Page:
This upcoming weekend is Grand Prix DC…err…Grand Prix Chantilly, Virginia (Wizards please stop deceiving about where Grand Prix are being held). That means a Grand Prix that’s very reachable without flying for me, meaning I’ll be there ready to battle Standard.
In my opinion, we’re in the midst of a very healthy Standard environment, where many decks with different styles are all viable, and there’s no rock-paper-scissors paradigm that necessitates that you get good matchups in order to win. This leaves the door open to players playing whatever strategies they feel comfortable with or, frankly, any strategy they feel like.
This weekend, I’l be playing U/W Approach at the Grand Prix. It’s certainly not tier 1 and it has some really awkward draws, but it’s certainly powerful enough and just enough under the radar that I don’t think it’ll have a massive target on its back. The deck is fairly difficult to play and has some unintuitive lines. I’ve found in testing that there are several different axes that the deck can fight on, and figuring out which one you need to focus on separates a win from a loss.
Perhaps the biggest challenge with U/W Approach is getting the best list. There are a lot of interesting card choices that make each U/W Approach list notably different. Let’s take a look at the differences between some of the more prominent lists. The 3 decklists we’ll be looking at are Dan Ward’s original list from Grand Prix Minneapolis, a 6-2 list from a recent MtGO RPTQ, and a 5-0 list from MtGO. Let’s dive in.
U/W Approach by Dan Ward at GP Minneapolis
U/W Approach by Marco.Oi on MtGO
Non-Creature Spells (35)
1 Gideon of the Trials
4 Blessed Alliance
3 Essence Scatter
4 Supreme Will
4 Glimmer of Genius
2 Hieroglyphic Illumination
3 Approach of the Second Sun
2 Stasis Snare
4 Cast Out
U/W Approach by hieraru on MtGO
All of these lists have something different going on, so before we dive into specific card choices, let’s take a look at what cards are in all list, so we can see where the card choices are really made.
U/W Approach Overlap
So between these 3 lists, 48 of the mainboard 60 and 7 of the sideboard 15 overlap. That’s a surprisingly little amount for a deck that’s an established part of the metagame. The card choices outside of these overlap cards have a big impact on the overall strategy of the deck. Let’s take a look at the card choices these players made:
Dan Ward played the full 4 copies of Aether Meltdown in his U/W Approach list, while the other two players opted for 2 and 3 copies of Stasis Snare respectively. They both have their pros and cons, and this decision changes the strengths and weaknesses of the deck. While Aether Meltdown is cheaper, it doesn’t actually remove the creature from play, which can be a large downside, especially with the presence of the full playset of Blessed Alliance. Stasis Snare, on the other hand, is more expensive, meaning it trades much less efficiently with the low to the ground cards in Ramunap Red. I’ve tested with both and found that Aether Meltdown is much better against Ramunap Red, but Stasis Snare has much more value against pretty much the rest of the format, so I’ll be playing Snare.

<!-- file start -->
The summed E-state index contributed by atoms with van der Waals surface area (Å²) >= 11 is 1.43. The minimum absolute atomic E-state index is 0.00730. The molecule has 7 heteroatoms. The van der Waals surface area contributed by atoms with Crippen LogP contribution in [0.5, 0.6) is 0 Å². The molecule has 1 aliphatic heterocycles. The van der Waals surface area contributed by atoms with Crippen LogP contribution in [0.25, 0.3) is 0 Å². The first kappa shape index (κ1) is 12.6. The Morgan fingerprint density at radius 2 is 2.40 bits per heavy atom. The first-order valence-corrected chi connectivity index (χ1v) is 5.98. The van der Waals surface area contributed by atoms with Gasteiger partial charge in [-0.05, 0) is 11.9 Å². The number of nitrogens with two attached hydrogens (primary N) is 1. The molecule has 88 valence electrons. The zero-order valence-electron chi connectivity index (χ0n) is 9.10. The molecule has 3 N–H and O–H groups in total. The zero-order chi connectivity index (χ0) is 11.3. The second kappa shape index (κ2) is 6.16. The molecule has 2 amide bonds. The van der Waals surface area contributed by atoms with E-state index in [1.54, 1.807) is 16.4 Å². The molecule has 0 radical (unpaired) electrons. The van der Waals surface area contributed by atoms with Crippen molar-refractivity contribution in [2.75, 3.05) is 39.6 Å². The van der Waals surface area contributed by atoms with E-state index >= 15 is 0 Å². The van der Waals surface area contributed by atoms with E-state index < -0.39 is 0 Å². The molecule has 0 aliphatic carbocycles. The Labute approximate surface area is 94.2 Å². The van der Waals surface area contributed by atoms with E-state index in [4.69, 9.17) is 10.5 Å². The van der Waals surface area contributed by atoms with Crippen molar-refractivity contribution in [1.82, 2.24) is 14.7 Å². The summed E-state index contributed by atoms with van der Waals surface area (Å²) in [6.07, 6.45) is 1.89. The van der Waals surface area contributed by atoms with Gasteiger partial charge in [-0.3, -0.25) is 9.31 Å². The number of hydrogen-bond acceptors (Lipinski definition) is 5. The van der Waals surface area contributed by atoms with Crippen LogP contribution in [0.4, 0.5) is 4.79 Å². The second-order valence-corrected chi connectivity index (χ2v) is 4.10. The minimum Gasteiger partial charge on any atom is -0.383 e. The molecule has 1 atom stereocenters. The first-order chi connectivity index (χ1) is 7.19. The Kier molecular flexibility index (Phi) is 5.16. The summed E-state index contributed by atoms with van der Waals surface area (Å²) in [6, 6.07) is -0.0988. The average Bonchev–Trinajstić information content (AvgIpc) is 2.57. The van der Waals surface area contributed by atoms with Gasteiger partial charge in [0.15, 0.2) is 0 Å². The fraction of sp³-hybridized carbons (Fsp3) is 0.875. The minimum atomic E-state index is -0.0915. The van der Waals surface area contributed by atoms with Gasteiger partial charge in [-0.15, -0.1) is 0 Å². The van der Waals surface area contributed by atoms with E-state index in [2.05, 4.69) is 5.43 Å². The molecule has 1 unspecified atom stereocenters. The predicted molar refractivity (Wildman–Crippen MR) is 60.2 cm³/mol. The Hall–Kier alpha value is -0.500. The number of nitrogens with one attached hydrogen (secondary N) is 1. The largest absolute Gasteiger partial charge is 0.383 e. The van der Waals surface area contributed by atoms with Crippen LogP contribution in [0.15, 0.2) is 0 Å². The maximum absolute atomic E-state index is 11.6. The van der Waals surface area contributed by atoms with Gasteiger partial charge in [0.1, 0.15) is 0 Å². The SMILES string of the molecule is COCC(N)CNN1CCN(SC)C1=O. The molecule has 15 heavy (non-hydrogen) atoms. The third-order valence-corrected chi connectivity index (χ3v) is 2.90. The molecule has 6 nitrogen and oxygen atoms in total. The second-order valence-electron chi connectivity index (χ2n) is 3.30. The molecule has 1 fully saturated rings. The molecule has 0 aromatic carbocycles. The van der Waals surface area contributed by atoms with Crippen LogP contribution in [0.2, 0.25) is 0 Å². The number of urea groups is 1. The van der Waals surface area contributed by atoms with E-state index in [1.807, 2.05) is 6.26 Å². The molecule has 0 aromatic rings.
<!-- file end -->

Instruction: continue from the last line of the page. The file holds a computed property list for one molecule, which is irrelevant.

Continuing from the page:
This one is pretty simple and straightforward. Two of the three lists played a third copy of Hieroglyphic Illumination, while one played only 2 copies of Illumination and one copy of Gideon of the Trials. Since it was printed, I’ve been really unimpressed with Gideon. When playing from behind, it’s frequently simply an Arrest effect that can be attacked. This deck is almost always playing from behind, so I’d rather not play it.
Unsummon vs. Essence Scatter vs. Farm // Market + 4th Approach
Dan Ward played 2 copies of Unsummon in his deck, but that card has more or less fallen out of favor since. It’s usually not a 1 mana removal spell, and the time it gives you is overkill more often than not. Essence Scatter is a pretty interesting option, but not one I’ll be going with. Generally speaking, Censor is the counter spell you want to cast for 2 mana, and more importantly, you are usually very happy if your opponent is casting creatures, as Fumigate can mop up anything on the board, leaving you up on cards. Farm // Market is an odd one as a 3 mana removal spell that needs to be timed well, but the back end of being able to loot helps when you’re trying to find the Second Sun is surprisingly powerful. The fourth copy of Approach of the Second Sun greatly increases the amount of time that you don’t need to wait for your first copy of Approach to come back around, increasing your clock. I like the Farm // Market + Approach package the best.
This one’s pretty simple. Extra card draw is great, 1/1 creatures aren’t.
These sideboards played anywhere between 2 and 4 of these big creatures. Sphinx of the Final Word is in 2 of the 3 sideboards, and I think 2 might be the right number for this weekend, as I’m expecting more control mirrors than previous weeks. In the Torrential Gearhulk vs. Linvala battle, Gearhulk wins for me. It’s significantly more flexible than Linvala, and I think it’s more important to have against this specific format.
Finally, here is my list that I’ll be playing this weekend (bar any last minute changes):
U/W Approach by Jonah Gaynor
Hopefully I’ll have a successful tournament report to write next week, but for not I have some more testing to do before this weekend. Overall, I’m very excited about the Grand Prix this weekend. I feel confident about my deck choice, my list, and feel confident about improving on my result from Grand Prix Minneapolis.
I’ll see you all next week!
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